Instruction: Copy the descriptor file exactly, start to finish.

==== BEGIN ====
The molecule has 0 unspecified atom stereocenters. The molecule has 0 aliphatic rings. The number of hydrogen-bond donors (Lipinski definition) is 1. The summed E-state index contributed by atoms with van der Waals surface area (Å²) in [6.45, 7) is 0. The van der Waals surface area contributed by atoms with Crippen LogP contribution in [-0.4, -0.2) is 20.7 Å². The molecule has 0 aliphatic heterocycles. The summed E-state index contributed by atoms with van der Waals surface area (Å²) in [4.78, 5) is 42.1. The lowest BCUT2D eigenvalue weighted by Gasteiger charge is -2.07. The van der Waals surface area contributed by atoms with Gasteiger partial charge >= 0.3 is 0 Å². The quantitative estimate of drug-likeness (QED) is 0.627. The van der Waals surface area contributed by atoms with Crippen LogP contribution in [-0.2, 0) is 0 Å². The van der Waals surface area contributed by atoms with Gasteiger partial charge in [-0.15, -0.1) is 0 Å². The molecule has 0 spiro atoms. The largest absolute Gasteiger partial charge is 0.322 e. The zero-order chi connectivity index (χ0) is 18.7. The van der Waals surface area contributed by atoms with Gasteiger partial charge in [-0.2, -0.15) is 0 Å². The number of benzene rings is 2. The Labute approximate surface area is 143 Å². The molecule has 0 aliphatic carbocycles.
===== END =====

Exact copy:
The molecule has 0 unspecified atom stereocenters. The molecule has 0 aliphatic rings. The number of hydrogen-bond donors (Lipinski definition) is 1. The summed E-state index contributed by atoms with van der Waals surface area (Å²) in [6.45, 7) is 0. The van der Waals surface area contributed by atoms with Crippen LogP contribution in [-0.4, -0.2) is 20.7 Å². The molecule has 0 aliphatic heterocycles. The summed E-state index contributed by atoms with van der Waals surface area (Å²) in [4.78, 5) is 42.1. The lowest BCUT2D eigenvalue weighted by Gasteiger charge is -2.07. The van der Waals surface area contributed by atoms with Gasteiger partial charge >= 0.3 is 0 Å². The quantitative estimate of drug-likeness (QED) is 0.627. The van der Waals surface area contributed by atoms with Crippen LogP contribution in [-0.2, 0) is 0 Å². The van der Waals surface area contributed by atoms with Gasteiger partial charge in [-0.15, -0.1) is 0 Å². The molecule has 0 spiro atoms. The largest absolute Gasteiger partial charge is 0.322 e. The zero-order chi connectivity index (χ0) is 18.7. The van der Waals surface area contributed by atoms with Gasteiger partial charge in [-0.2, -0.15) is 0 Å². The number of benzene rings is 2. The Labute approximate surface area is 143 Å². The molecule has 0 aliphatic carbocycles.